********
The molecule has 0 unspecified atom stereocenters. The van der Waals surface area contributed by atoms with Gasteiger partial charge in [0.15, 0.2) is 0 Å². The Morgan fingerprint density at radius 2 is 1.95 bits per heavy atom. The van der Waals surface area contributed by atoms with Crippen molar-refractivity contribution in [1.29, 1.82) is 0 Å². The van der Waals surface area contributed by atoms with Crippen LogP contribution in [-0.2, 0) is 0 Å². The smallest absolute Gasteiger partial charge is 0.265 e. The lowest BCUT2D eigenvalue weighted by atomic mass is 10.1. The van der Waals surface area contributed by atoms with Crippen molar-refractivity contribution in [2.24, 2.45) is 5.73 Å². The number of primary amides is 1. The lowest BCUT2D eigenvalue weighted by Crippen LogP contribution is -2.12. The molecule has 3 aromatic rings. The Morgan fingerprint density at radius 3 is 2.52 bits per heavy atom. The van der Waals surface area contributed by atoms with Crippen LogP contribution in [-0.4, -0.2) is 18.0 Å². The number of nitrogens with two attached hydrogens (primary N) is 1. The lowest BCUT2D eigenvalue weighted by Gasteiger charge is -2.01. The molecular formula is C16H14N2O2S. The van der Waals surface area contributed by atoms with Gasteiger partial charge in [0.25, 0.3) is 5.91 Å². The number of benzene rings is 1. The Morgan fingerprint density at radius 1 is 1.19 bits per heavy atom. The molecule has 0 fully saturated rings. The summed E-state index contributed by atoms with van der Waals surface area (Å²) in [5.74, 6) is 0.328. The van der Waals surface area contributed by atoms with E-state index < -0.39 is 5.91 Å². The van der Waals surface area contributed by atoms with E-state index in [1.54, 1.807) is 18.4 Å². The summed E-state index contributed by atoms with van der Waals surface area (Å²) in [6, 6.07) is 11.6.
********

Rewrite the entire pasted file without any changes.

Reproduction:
The molecule has 0 unspecified atom stereocenters. The van der Waals surface area contributed by atoms with Gasteiger partial charge in [0.15, 0.2) is 0 Å². The Morgan fingerprint density at radius 2 is 1.95 bits per heavy atom. The van der Waals surface area contributed by atoms with Crippen molar-refractivity contribution in [1.29, 1.82) is 0 Å². The van der Waals surface area contributed by atoms with Crippen LogP contribution in [-0.2, 0) is 0 Å². The smallest absolute Gasteiger partial charge is 0.265 e. The lowest BCUT2D eigenvalue weighted by atomic mass is 10.1. The van der Waals surface area contributed by atoms with Crippen molar-refractivity contribution in [2.24, 2.45) is 5.73 Å². The number of primary amides is 1. The lowest BCUT2D eigenvalue weighted by Crippen LogP contribution is -2.12. The molecule has 3 aromatic rings. The Morgan fingerprint density at radius 3 is 2.52 bits per heavy atom. The van der Waals surface area contributed by atoms with Crippen LogP contribution in [-0.4, -0.2) is 18.0 Å². The number of nitrogens with two attached hydrogens (primary N) is 1. The lowest BCUT2D eigenvalue weighted by Gasteiger charge is -2.01. The molecular formula is C16H14N2O2S. The van der Waals surface area contributed by atoms with Gasteiger partial charge in [0.25, 0.3) is 5.91 Å². The number of benzene rings is 1. The Morgan fingerprint density at radius 1 is 1.19 bits per heavy atom. The molecule has 0 fully saturated rings. The summed E-state index contributed by atoms with van der Waals surface area (Å²) in [5.74, 6) is 0.328. The van der Waals surface area contributed by atoms with E-state index < -0.39 is 5.91 Å². The van der Waals surface area contributed by atoms with E-state index in [1.54, 1.807) is 18.4 Å². The summed E-state index contributed by atoms with van der Waals surface area (Å²) in [6, 6.07) is 11.6.